3. Hormonal regulation issues–There might be issues with the body's ability to regulate hCG production, leading to excessive secretion by the placental tissue.

Risk factors 

Some of the most common risk factors for molar pregnancies include:

Maternal age 

Compared to average-age women, adolescents were 7 times as likely to develop complete molar pregnancies, and women with advanced maternal age (>35) were twice as likely.7


Hydatidiform molar pregnancies occur in about 1 in every 600 pregnancies in Western countries but at higher rates in the Middle East, Latin America, Africa and the Far East.5 It is important to note, however, this is not necessarily due to biological differences but rather the lifestyle and socioeconomic differences between the regions. 

History of trophoblastic disease 

Trophoblastic disease encompasses a group of diseases which cause abnormal proliferation of the trophoblast tissue. Having a history of trophoblast disease could be considered a risk factor for molar pregnancies due to the following reasons:

  • Genetic predisposition–As mentioned above, abnormal proliferation finds its roots in abnormal gene expression. Some individuals may have a genetic predisposition to trophoblastic diseases. If there is a history of trophoblastic disease in a person's family or previous pregnancies, it may increase their susceptibility to experiencing a molar pregnancy in a subsequent pregnancy.
  • Residual trophoblastic tissue– In certain cases of trophoblastic disease, especially when the moles become malignant or are invasive, the abnormal trophoblastic tissue can persist and continue to grow even after the initial treatment. If not adequately removed or treated, this residual trophoblastic tissue can give rise to a molar pregnancy in future pregnancies.
  • Hormonal imbalances–The dysregulation of the hCG hormone is common in other trophoblastic diseases as well as molar pregnancies. This hormonal imbalance may create an environment conducive to the development of molar pregnancies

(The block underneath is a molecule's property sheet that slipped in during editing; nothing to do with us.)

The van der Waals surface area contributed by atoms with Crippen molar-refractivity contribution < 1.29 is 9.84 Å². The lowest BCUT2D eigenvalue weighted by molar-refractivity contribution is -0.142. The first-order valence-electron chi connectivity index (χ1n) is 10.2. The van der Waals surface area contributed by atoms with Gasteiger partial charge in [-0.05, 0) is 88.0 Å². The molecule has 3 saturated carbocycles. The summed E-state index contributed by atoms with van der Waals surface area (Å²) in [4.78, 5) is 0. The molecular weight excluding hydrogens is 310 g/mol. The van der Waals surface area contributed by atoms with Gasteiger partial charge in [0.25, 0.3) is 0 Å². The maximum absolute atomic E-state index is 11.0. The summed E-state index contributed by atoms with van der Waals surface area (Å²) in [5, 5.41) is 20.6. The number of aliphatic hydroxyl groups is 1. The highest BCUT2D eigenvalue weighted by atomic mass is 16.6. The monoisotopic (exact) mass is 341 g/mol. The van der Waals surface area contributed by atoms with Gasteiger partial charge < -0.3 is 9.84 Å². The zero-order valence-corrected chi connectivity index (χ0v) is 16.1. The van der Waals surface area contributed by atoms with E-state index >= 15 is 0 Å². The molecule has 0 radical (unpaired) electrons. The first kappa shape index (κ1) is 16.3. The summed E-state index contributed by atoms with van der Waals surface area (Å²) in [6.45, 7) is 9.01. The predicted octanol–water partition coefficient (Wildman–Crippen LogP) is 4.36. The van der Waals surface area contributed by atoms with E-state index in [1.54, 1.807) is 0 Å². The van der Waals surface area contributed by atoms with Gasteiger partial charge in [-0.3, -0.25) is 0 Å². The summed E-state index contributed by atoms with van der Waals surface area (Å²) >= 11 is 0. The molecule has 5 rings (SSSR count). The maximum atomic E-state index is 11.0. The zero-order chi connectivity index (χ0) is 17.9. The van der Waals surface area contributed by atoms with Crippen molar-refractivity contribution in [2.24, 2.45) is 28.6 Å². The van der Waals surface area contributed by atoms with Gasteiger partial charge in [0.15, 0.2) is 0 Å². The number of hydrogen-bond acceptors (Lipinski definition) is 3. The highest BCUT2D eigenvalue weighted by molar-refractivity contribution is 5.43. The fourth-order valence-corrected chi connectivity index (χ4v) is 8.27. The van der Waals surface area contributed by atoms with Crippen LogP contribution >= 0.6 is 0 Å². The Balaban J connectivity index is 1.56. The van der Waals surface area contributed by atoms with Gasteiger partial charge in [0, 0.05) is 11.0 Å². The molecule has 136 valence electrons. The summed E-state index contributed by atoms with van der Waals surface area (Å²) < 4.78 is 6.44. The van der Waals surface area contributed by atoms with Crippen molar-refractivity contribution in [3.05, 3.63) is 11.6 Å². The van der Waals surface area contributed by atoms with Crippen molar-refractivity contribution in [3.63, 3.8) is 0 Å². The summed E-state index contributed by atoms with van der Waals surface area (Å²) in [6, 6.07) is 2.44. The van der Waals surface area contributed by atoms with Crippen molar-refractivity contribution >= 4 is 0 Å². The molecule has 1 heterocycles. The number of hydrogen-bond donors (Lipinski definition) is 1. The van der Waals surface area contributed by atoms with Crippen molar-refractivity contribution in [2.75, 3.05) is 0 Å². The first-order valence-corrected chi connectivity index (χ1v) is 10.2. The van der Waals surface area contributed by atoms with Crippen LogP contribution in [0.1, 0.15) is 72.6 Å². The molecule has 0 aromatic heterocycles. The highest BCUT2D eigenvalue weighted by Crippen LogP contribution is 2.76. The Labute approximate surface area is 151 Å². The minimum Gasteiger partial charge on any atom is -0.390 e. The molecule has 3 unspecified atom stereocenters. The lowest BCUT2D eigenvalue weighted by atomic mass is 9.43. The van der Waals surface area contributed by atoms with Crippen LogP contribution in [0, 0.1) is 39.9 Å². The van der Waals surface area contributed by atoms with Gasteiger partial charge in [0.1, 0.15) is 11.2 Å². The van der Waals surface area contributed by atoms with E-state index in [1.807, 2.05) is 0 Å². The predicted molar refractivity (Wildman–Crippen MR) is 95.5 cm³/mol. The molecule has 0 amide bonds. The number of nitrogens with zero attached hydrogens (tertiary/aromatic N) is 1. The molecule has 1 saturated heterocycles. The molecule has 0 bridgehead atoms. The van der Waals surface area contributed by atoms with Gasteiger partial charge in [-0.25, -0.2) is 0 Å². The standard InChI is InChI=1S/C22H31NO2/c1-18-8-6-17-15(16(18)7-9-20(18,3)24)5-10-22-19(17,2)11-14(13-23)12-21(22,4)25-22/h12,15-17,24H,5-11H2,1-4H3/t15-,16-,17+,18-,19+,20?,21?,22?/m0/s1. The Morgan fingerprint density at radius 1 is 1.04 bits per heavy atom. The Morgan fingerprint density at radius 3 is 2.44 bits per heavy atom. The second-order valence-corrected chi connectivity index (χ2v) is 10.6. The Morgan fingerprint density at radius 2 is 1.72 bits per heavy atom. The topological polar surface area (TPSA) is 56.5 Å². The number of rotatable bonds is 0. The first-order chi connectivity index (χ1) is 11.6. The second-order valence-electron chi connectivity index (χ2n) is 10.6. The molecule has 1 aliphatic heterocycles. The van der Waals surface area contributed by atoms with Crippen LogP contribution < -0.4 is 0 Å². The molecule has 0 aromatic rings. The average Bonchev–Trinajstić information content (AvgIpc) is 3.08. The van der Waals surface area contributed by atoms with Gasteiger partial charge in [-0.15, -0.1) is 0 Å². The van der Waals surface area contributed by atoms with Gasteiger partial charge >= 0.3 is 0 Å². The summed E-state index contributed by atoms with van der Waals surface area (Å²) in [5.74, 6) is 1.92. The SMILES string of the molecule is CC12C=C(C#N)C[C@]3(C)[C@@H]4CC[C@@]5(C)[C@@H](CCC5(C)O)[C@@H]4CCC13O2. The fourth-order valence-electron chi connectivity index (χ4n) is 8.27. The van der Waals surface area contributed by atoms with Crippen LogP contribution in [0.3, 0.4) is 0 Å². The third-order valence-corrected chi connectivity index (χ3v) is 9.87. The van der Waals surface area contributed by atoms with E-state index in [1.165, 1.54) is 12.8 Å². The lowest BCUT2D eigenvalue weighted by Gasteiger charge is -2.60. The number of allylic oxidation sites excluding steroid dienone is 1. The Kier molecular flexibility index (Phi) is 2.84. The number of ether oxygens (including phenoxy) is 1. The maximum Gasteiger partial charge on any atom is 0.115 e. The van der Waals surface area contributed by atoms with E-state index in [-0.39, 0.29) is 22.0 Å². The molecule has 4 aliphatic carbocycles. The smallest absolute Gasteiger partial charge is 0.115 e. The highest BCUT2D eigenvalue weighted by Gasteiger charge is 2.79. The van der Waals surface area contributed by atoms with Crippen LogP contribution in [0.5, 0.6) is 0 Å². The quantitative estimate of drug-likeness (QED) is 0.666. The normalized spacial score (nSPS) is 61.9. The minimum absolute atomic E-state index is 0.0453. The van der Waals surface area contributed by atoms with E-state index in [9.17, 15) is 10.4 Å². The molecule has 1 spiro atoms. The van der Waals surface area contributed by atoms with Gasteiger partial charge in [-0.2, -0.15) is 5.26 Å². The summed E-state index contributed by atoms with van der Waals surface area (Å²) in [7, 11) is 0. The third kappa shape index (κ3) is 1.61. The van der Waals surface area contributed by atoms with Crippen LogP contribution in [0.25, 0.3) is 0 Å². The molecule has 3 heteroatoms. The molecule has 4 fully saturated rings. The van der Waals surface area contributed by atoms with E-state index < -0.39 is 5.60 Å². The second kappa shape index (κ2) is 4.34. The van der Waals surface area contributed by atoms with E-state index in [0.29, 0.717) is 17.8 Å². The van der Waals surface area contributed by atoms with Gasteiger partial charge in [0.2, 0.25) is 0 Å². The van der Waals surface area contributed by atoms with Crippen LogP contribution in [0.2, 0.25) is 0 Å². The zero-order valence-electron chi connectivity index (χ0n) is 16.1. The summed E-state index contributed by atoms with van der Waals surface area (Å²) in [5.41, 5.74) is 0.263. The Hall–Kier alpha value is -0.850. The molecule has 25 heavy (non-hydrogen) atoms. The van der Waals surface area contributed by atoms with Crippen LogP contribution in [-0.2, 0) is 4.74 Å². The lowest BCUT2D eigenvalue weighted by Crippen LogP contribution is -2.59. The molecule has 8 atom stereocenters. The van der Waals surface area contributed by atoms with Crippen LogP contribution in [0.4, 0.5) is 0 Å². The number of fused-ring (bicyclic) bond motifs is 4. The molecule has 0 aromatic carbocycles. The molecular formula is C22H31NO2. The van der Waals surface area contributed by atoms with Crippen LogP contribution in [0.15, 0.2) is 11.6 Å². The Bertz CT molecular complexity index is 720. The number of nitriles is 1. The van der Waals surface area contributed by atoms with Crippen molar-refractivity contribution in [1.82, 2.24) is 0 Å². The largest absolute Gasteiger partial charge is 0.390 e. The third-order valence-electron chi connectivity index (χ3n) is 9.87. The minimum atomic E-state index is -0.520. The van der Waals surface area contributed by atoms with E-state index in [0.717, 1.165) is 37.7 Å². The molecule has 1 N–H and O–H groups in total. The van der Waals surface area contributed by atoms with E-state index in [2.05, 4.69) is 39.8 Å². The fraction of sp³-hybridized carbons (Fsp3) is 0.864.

It is important to note however whilst the risk of repeat molar pregnancies is about 1 in 60, over 98% of women who become pregnant following a molar conception will not have a further hydatidiform mole.6

Signs and symptoms

Symptoms of Molar pregnancies/hydatidiform moles include:

  1. Vaginal bleeding –Due to molar tissues separating from the decidua resulting in bleeding
  2. Severe morning sickness –Due to high levels of hCG hormones circulating in the bloodstream.
  3. Stomach cramps.
  4. High blood pressure.
  5. Severe respiratory distress –This is only observed in very severe cases when there is trophoblastic tissue in the lungs causing an embolism.

Diagnosis of molar pregnancy

In a pregnant woman with vaginal bleeding, the following steps may be taken to make a diagnosis of molar pregnancy:

  1. Blood tests and hCG monitoring–A serum of hCG level and the patient’s blood type should be obtained.4 Complete moles have high serum hCG, greater than 100,000, whereas partial moles may be within the normal range for gestational age or slightly lower.3
  2. Pelvic ultrasound – In complete molar pregnancies, a heterogeneous mass in the uterine cavity is found. There are cystic spaces of the villi, the absence of an embryo and no amniotic fluid. In a partial mole, this is a foetus with some amniotic fluid; however, the placenta has enlarged cystic spaces. If a molar pregnancy is suspected, then a CT/PET scan will be undertaken to determine the stage of the disease.
  3. Medical history– Understanding a person’s medical history, whether or not they have a familial history of molar pregnancies or trophoblastic disease, though not deterministic as a diagnosis tool, can help to inform the diagnosis.

Treatment options

Surgical procedures

A molar pregnancy will never be able to survive, so the treatment options are based around the removal of the abnormal tissue. The type of procedure which is used can be differential based on the individual’s fertility plans/desires.

  • Suction curettage – This procedure is preferred in patients who desire to preserve fertility. A tube that is attached to a suction device is inserted into the uterus and sucks out the pregnancy tissue.
  • Total abdominal hysterectomy – Undertaken by patients who do not wish to preserve their fertility.3 In this procedure, the uterus and cervix are completely removed, reducing the subsequent risk of persistent trophoblastic disease by up to 50%.


This is to confirm a successful treatment or to identify women with persistent/malignant GTD. In very rare cases metastasis post-surgery can occur in which case chemotherapy will be required.